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"Songs by the Way"
The Poetical Writings of the Right Rev. George Washington Doane, D.D., LL.D.

Arranged and Edited by His Son, William Croswell Doane

New York: D. Appleton, 1860.


Aequam memento rebus in arduis.

THOUGH adversity should harm thee,
     Still thy equal mind maintain;
Though prosperity should charm thee,
     Be not insolently vain:
For whether clogged with sadness, life's brief moments pass us by,
Or winged with wine and gladness, still, my Delius we must die.

Where the pine and poplar blending,
     Fling their hospitable shade,
And the limpid stream descending,
     Gently murmurs through the glade,
Bring the wine, and perfume rare, with the rose's short-lived flower,
While the fatal sisters spare, and life lends a summer hour.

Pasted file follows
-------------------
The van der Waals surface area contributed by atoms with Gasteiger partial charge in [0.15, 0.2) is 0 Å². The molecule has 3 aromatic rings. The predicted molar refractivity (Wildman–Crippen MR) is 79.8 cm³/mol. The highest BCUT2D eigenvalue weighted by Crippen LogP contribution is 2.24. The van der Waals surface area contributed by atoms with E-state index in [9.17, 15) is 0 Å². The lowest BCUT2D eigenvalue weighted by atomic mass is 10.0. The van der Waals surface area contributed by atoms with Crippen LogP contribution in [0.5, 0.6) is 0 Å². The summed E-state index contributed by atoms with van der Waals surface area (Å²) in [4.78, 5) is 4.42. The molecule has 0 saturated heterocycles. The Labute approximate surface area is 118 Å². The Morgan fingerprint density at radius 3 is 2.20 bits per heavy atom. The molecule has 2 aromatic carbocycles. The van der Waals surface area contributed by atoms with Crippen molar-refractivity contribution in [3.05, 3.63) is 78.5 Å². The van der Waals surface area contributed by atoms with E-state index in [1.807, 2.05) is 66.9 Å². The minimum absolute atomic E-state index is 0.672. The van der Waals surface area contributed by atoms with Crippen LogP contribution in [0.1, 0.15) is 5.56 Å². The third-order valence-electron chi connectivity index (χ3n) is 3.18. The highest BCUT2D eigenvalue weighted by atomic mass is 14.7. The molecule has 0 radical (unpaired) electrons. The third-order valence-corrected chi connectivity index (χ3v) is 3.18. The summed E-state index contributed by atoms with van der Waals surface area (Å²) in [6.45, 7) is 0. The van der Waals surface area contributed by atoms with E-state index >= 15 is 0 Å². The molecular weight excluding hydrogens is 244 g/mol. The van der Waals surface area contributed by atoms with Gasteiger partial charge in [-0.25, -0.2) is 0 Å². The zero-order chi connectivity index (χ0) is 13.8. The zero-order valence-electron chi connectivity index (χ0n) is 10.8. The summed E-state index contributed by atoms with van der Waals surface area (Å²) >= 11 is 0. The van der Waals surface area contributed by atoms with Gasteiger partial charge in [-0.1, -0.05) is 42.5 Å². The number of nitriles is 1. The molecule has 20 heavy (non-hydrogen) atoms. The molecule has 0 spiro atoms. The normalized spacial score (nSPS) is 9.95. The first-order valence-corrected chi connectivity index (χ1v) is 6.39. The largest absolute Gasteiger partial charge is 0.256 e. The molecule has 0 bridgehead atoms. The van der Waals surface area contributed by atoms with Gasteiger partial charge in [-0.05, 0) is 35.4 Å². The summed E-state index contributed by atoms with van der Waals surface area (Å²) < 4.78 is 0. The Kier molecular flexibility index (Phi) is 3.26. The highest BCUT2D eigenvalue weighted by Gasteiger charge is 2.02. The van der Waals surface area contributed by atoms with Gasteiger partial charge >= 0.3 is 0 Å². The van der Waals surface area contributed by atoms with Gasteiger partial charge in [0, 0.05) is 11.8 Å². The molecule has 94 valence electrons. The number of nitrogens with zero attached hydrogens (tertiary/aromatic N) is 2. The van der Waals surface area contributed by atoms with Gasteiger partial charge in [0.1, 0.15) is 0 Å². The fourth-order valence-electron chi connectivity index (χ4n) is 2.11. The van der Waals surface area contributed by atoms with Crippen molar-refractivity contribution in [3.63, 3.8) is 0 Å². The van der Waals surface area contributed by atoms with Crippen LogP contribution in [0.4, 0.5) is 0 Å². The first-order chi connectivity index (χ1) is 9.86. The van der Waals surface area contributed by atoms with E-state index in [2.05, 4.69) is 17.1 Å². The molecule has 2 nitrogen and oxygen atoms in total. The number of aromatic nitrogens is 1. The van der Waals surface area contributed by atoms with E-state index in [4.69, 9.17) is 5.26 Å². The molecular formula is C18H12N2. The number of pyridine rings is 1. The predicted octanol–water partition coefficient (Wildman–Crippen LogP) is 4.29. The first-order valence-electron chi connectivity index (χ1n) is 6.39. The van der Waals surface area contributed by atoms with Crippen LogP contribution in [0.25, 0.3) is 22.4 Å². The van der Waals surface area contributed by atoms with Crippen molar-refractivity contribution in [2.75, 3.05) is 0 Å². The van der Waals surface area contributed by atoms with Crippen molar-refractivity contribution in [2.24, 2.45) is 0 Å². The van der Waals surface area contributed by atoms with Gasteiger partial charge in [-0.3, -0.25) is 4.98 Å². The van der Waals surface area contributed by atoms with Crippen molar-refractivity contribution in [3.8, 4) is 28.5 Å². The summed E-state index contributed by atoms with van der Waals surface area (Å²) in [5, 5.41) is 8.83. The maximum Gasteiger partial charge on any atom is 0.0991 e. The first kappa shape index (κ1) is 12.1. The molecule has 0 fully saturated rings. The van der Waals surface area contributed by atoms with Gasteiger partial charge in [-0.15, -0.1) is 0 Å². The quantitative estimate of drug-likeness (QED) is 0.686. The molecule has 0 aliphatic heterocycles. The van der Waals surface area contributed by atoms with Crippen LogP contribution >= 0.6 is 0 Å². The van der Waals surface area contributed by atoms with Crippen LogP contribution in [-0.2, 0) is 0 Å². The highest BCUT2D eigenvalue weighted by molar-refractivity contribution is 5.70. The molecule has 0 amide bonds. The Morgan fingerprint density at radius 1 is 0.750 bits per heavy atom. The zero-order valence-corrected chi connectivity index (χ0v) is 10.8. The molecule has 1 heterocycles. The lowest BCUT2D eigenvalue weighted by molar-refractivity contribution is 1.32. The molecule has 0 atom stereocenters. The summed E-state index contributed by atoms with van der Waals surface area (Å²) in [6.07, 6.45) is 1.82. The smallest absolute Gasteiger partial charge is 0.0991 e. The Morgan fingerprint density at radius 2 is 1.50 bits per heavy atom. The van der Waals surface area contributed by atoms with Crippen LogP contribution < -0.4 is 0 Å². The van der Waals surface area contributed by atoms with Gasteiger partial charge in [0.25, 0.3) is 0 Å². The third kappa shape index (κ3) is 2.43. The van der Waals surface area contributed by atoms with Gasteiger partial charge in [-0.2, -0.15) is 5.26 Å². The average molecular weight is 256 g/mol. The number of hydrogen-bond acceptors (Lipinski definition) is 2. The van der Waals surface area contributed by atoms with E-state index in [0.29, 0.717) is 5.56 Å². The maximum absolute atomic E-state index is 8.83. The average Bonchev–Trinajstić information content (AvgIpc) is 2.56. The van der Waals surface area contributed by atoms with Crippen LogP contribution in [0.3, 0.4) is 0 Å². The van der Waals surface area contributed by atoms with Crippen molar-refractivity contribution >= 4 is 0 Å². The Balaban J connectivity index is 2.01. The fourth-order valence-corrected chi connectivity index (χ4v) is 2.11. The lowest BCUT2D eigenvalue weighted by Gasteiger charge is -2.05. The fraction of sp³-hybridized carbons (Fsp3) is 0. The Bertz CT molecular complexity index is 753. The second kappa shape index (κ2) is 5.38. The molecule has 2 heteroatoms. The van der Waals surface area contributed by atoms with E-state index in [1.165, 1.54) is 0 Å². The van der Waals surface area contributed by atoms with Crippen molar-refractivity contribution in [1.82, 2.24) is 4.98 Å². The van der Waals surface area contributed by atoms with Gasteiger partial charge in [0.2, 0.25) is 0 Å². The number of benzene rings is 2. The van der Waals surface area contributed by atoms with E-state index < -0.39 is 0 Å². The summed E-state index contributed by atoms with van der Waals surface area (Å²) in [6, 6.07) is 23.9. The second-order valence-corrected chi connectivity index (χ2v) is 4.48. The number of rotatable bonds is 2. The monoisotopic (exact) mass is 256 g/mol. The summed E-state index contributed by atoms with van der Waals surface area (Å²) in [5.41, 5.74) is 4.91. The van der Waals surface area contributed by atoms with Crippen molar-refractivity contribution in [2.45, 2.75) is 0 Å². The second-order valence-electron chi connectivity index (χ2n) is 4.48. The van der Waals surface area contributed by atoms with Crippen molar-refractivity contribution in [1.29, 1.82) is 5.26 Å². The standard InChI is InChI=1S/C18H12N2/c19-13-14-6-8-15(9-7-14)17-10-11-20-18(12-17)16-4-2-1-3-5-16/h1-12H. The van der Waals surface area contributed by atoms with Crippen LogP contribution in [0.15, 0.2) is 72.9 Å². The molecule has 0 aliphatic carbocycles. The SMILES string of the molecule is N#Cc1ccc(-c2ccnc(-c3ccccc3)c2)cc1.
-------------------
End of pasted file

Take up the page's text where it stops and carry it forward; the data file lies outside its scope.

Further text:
For soon the world resigning,
      Thou shalt leave thy house and lands,
And the well-piled treasures shining,
      To thy heir's delighted hands:
Nor shall fields, dear bought, avail thee, lashed by Tiber's yellow wave,
Nor thy noble birth preserve thee, from the dark and narrow grave.

Oh! think not then 'twill matter thee,
     How low soe'er thy lot;
Nor deem that death would flatter thee,
     Though royally begot!
Whether palace, rich and rare, should receive thy every breath,
Or it flit in open air; it is all the same to Death.

To his rule, we all are destined
     Whether soon or late our turn:
Nor may its lot be questioned--
      That inexorable urn;
Nor the boat that wafts us over, to that undiscovered shore,
From whose eternal exile, we return again no more.

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